The wise one is whether it's OK for Buffy to use her superior position to a) get the upper hand in a relationship (which I don't think she would do consciously, but again - Satsu thought she might get kicked out, and Buffy has dangled the promise of promotion in front of her), and b) what it might look like to the other hundreds of girls she's responsible for. As jgracio said - what will it look like if she sends someone who's NOT her best Slayer on a mission and they get hurt or killed? Even if she had perfectly good non-sexy reasons not to send Satsu, the people who depend on her (and vice versa) might not see it like that... Plus, Satsu in turn is responsible for other Slayers and needs them to trust her. Didn't you once write a drabble where Rona told Kennedy, "Shame we can't all sleep our way into the top ranks"?

Posted by: StephenT (stormwreath)
Posted at: 7th March 2008 20:06 (UTC)

The moral one is whether it's OK for Buffy to go to bed with Satsu

For that matter, is it OK for Satsu to go to bed with Buffy, knowing she's not really into it and is only doing it out of a desire not to hurt her and a feeling of loneliness?

As for the practical implications... to me, that spells lots of interesting possibilities for drama down the line. Characters who always make sensible decisions make for boring stories. :-)

Put it this way: if you were Buffy's best friend right now, would you be telling her "Get away from her right now, what on earth were you thinking!!"? Or would you be saying "Oh boy, you've just made your life much more complicated. You're going to have to make sure you do X, and think about what you'll do if Y happens, and what you need to say if anyone says Z."

And Rona was being jealous and bitchy in that drabble. :-)

Posted by: Beer Good (beer_good_foamy)
Posted at: 9th March 2008 20:30 (UTC)

that spells lots of interesting possibilities for drama down the line

Oh, absolutely. I'm saying it's problematic in more than one way - both the moral and the practical angle. That doesn't mean I don't want it to happen, or that I'm demanding that every fictional character follow my set of morals; I want them to follow their own. What annoys me is when people (including, once or twice, Joss himself) try to write off a problematic issue simply by declaring that Buffy hasn't done anything malicious or evil, and thus there is no problem. From a story-telling POV, conflicts are GOOD. Problematic is GOOD. Complicated is GOOD.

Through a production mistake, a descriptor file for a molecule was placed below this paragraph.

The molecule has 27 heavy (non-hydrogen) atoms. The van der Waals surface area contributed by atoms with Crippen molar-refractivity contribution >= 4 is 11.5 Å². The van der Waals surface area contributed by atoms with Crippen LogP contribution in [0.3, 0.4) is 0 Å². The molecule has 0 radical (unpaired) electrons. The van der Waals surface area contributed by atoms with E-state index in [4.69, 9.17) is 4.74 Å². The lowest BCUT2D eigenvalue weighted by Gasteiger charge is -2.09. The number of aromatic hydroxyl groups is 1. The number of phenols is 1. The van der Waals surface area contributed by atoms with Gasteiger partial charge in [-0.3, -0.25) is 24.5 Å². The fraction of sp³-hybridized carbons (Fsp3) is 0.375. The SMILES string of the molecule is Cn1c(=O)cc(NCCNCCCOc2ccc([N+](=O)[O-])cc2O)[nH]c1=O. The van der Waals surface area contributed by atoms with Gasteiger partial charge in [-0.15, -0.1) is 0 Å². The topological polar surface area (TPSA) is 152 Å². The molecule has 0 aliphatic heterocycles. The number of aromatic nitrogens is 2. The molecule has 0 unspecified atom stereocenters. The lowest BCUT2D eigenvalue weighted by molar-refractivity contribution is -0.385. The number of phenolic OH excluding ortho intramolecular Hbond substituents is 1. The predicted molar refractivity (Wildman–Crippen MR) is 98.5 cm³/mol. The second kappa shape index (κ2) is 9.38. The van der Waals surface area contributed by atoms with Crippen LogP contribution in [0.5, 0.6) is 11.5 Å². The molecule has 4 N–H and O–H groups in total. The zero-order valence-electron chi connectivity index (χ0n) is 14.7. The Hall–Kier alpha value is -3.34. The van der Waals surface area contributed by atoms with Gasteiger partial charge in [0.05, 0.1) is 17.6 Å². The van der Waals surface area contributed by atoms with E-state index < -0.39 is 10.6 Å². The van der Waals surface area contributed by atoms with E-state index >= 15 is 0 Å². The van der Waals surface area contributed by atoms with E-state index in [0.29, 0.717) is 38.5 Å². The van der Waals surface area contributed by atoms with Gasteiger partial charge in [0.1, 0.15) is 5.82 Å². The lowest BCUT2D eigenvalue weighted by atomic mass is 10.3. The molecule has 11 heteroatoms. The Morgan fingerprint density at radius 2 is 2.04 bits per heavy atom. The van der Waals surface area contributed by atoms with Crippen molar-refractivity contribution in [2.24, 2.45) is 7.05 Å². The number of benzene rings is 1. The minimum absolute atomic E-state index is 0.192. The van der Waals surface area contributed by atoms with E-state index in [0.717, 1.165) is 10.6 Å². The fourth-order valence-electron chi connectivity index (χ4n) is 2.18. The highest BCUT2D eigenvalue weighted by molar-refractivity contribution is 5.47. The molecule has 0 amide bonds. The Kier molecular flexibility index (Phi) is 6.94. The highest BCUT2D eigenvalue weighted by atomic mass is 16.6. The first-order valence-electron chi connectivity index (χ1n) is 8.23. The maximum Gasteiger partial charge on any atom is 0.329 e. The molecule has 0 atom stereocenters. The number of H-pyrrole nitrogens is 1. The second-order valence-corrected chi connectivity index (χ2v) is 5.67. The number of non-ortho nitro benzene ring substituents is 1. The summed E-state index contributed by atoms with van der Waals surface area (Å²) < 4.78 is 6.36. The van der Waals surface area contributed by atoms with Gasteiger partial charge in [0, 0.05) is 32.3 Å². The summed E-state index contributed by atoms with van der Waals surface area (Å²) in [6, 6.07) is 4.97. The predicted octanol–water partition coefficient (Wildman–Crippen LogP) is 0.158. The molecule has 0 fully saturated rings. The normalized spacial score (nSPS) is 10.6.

And Rona was being jealous and bitchy in that drabble.

Sure. And if that's the story is headed, I expect more than one of the New Slayers will take Buffy/Satsu as a reason to act jealous and bitchy. Just because someone might be unfair (and bitchy) in their assessment of a situation doesn't mean it won't make for a good story.

Posted by: Owen (owenthurman)
Posted at: 8th March 2008 07:29 (UTC)

What nationality, cultural or ethnic group do you primarily identify with?


What gender do you identify as?

But not "What age do you identify as?" Why not? Are you insisting on the objective reality of age but pure subjectivity on gender? How close-minded.

Posted by: StephenT (stormwreath)
Posted at: 8th March 2008 12:16 (UTC)

On the contrary. People claiming to be 21 when they're really 17 or claiming to be 39 when they're really 43 belongs to the old-fashioned outdated ageist paradigm. Be open and proud about your number of years!